10 Quite Useful Tools for Academics

Gone are the days of type-written papers and literature reviews built on index cards. In the age of information overload and email overwhelm, we need all the help we can get to stay sane and productive. I rely heavily on the 10 tools described here, and I hope that they might lighten your load a little too. 

Many of these tools require an initial time investment and/or steep learning curve before you realise their full potential, so I don’t recommend trying to integrate them into your workflow all at once. Start with one or two that you think might be most helpful: if you are about to begin a PhD, get friendly with a citation manager; if you have 8 post-its permanently affixed to your monitor, get your shit sorted with Trello. 

1. Citation manager
If I could give only one piece of advice for those starting out in academia, it would be this: use a citation manager! I use Mendeley, and get along reasonably well with it, but I recommend fiddling around with a few before settling (try Zotero, Papers, Endonte). Ultimately, the particular platform matters much less than the absolute necessity of integrating some sort of citation management software into your workflow. It may seem like a chore at first,1 but you’ll be glad you put the effort in.

scrivener-logo2. Scrivener
Whereas Word and its ilk are digital extensions of the typewriters of old, Scrivener is a word processor built from the ground up to redefine the way we write on computers. Scrivener is at once simple and versatile, and flexible enough to complement the way you think and work when writing, whatever your style. I put snippets of writing onto virtual note cards and organise them by theme. The cards are easily edited and reorganised by dragging and dropping, while the powerful export function turns it all into a formatted and ready-to-go doc file.

evernote3. Evernote
The Chinese word for computer literally translates as “electric brain”, and this is exactly how I would describe Evernote. I use Evernote as my second brain, a giant electronic notebook brimming with everything from research-related news stories to recipes. You can clip direct from the web, add photos from your phone, or email notes directly to your account. It is available online and syncs across all devices, so you can access your stuff wherever you are.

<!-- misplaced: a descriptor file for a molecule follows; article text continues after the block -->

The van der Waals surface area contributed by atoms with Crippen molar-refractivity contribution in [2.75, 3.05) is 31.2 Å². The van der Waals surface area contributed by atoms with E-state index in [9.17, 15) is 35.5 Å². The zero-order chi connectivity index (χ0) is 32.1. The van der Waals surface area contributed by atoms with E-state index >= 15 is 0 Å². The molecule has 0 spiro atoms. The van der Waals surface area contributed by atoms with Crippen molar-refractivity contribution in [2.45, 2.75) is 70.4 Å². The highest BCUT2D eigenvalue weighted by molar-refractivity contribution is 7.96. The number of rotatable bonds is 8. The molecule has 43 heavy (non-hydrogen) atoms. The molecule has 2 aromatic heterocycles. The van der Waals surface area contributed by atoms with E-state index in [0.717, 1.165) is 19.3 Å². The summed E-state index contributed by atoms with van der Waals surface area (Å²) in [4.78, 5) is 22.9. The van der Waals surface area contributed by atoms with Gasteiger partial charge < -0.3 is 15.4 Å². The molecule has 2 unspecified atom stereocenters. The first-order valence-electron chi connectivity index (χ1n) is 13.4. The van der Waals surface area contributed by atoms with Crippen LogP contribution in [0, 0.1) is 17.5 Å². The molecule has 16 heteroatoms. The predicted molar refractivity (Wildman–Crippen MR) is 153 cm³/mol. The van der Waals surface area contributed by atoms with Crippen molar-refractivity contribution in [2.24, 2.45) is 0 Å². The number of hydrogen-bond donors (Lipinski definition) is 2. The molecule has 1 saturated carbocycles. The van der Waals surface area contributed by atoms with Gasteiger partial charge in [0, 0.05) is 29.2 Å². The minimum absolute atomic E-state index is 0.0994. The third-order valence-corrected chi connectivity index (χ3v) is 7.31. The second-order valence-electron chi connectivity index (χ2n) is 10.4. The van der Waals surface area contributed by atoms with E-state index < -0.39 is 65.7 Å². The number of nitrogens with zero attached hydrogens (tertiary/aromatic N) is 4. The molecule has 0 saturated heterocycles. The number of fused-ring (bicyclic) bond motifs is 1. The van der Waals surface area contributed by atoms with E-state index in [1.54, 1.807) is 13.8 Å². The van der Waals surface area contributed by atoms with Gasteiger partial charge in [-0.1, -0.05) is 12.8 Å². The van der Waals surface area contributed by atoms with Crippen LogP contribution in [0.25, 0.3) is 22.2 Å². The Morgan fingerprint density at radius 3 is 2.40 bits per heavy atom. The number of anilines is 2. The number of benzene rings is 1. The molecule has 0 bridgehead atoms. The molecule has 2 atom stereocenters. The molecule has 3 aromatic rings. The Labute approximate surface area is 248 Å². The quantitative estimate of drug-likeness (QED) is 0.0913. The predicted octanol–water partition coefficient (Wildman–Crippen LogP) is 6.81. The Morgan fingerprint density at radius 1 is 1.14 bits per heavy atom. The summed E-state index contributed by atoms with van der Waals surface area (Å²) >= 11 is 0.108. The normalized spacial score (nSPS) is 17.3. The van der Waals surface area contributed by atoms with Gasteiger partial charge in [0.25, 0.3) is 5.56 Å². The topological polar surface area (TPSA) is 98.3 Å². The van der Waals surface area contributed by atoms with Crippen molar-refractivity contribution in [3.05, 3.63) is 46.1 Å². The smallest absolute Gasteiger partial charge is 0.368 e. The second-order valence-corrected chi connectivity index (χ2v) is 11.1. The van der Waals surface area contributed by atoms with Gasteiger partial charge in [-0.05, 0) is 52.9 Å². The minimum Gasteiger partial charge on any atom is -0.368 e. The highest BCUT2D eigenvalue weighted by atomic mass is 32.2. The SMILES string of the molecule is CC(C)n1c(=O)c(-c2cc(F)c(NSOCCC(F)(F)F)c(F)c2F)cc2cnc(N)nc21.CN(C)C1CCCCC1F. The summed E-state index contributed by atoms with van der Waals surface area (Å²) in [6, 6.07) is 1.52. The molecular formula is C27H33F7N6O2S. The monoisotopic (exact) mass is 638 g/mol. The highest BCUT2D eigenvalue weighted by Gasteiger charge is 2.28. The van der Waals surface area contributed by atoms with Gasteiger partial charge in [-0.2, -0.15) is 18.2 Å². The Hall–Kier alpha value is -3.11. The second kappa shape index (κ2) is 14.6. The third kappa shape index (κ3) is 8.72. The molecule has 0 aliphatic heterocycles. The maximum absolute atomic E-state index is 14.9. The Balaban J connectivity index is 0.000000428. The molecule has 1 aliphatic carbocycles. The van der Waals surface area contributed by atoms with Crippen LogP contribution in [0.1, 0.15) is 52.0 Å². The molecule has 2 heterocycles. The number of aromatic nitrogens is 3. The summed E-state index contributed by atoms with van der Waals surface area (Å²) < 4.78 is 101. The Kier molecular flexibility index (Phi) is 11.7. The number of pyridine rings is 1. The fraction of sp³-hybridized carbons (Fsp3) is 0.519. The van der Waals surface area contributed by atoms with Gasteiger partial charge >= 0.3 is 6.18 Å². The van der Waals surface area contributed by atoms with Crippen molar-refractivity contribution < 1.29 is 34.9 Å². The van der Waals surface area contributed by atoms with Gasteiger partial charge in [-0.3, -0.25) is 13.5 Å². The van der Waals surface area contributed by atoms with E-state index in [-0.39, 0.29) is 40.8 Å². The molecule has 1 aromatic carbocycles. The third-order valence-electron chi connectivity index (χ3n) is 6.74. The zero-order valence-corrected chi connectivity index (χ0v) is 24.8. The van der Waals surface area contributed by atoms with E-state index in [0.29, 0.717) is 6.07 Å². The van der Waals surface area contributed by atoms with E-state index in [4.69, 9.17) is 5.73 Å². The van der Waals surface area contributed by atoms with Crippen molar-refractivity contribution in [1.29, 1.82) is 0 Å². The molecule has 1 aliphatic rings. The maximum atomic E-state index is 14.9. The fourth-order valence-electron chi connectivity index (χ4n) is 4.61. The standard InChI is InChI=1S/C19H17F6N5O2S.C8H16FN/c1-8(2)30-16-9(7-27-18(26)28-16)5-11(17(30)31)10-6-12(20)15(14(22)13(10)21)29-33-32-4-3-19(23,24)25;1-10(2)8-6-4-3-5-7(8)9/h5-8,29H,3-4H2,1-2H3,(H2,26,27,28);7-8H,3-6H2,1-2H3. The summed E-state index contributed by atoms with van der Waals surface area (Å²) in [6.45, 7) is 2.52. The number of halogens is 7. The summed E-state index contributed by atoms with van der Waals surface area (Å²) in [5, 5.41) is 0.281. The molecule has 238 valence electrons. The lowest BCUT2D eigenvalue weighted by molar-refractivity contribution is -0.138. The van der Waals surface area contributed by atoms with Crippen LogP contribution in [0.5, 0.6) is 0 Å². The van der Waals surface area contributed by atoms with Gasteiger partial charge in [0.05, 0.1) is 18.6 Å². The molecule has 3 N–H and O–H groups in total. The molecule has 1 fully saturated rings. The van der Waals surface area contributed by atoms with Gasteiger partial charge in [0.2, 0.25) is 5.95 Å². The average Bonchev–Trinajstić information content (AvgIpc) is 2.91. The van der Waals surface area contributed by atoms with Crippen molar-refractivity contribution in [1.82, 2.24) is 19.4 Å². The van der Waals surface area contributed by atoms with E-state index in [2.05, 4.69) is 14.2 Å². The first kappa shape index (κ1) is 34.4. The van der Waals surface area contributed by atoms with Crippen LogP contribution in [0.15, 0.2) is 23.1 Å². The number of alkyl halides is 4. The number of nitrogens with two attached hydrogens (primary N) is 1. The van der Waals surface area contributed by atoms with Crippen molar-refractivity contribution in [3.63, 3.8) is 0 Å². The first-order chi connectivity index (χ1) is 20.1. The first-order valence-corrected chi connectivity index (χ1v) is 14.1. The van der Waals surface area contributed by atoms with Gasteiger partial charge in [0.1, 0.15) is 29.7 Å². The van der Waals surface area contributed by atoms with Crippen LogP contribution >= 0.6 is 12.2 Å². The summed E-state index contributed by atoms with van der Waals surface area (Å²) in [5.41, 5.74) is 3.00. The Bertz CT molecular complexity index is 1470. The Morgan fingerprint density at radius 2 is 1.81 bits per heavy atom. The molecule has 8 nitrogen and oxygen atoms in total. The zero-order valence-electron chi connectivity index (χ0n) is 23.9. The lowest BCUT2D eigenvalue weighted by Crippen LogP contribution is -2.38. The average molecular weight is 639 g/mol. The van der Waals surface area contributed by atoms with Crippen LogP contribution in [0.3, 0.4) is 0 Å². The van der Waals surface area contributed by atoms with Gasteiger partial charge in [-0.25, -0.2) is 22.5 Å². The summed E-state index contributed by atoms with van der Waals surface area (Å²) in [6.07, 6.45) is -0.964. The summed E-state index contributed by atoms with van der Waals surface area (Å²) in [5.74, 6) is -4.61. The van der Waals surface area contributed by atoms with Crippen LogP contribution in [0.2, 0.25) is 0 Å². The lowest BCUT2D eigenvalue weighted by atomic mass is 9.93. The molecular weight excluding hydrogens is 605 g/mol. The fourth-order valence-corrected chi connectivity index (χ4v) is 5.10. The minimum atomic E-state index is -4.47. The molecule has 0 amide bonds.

trello logo4. Trello
Trello is a sort of virtual pin board. Pre-Trello, I would have at least 3 to-do lists on the go at any given time and would waste an inordinate amount of time faffing around with them. Now, together with my calendar, I use Trello to organise my entire life. I have changed the way I use the app a few times based on my needs at the time, so I recommend experimenting until you find what works best for you. Currently I have four main columns: One Big Thing (i.e. my primary task for the today); “Three Smaller Things”, in case I get my one big thing done; “Later” (for everything else); and “Done”.2 I also colour code, because why not.

Gloriously simple, and incredibly effective.

My Trello setup Colour coding: red=work, blue=PhD, green=blog, orange=admin

On older Trello setup, before I started prioritising one big thing per day.
Colour coding: red=work, blue=PhD, green=blog, orange=admin

unrollme5. Unroll.me
If you want to reach the holy grail of inbox zero, Unroll.me is going to help you get there. It “rolls up” all of your regular email subscriptions and newsletters 3 into one neat bundle and sends it to you daily/weekly at a time of your choosing (I receive mine every day at 4pm, the time that I am usually started to either fall asleep or look at cats on the internet anyway). This reserves your inbox for priority emails and stops you getting distracted by junk during the day. Unroll.me detects new mailing lists and allows you to leave the messages in your inbox, add them to your rollup, or unsubscribe 4 This nifty little app has spared me the distracting allure of 12,000 emails in the two years since I started using it.